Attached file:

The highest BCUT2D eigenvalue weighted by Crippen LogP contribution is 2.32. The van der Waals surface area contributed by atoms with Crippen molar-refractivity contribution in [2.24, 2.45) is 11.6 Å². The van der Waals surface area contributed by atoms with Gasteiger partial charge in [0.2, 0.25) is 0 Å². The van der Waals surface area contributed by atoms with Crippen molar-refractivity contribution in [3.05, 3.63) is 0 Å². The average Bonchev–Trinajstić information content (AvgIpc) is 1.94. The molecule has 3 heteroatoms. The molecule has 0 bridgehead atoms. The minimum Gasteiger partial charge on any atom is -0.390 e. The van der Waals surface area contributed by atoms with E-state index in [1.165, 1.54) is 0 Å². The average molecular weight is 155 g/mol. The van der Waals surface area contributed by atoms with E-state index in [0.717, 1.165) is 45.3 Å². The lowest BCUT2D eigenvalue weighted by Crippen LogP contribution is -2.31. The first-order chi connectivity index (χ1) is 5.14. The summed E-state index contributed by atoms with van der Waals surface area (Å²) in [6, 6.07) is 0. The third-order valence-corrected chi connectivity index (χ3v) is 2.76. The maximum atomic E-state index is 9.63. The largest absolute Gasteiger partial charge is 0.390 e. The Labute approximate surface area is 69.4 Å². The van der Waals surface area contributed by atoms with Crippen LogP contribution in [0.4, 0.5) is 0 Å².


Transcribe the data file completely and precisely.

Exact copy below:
The highest BCUT2D eigenvalue weighted by Crippen LogP contribution is 2.32. The van der Waals surface area contributed by atoms with Crippen molar-refractivity contribution in [2.24, 2.45) is 11.6 Å². The van der Waals surface area contributed by atoms with Gasteiger partial charge in [0.2, 0.25) is 0 Å². The van der Waals surface area contributed by atoms with Crippen molar-refractivity contribution in [3.05, 3.63) is 0 Å². The average Bonchev–Trinajstić information content (AvgIpc) is 1.94. The molecule has 3 heteroatoms. The molecule has 0 bridgehead atoms. The minimum Gasteiger partial charge on any atom is -0.390 e. The van der Waals surface area contributed by atoms with E-state index in [1.165, 1.54) is 0 Å². The average molecular weight is 155 g/mol. The van der Waals surface area contributed by atoms with E-state index in [0.717, 1.165) is 45.3 Å². The lowest BCUT2D eigenvalue weighted by Crippen LogP contribution is -2.31. The first-order chi connectivity index (χ1) is 5.14. The summed E-state index contributed by atoms with van der Waals surface area (Å²) in [6, 6.07) is 0. The third-order valence-corrected chi connectivity index (χ3v) is 2.76. The maximum atomic E-state index is 9.63. The largest absolute Gasteiger partial charge is 0.390 e. The Labute approximate surface area is 69.4 Å². The van der Waals surface area contributed by atoms with Crippen LogP contribution in [0.4, 0.5) is 0 Å².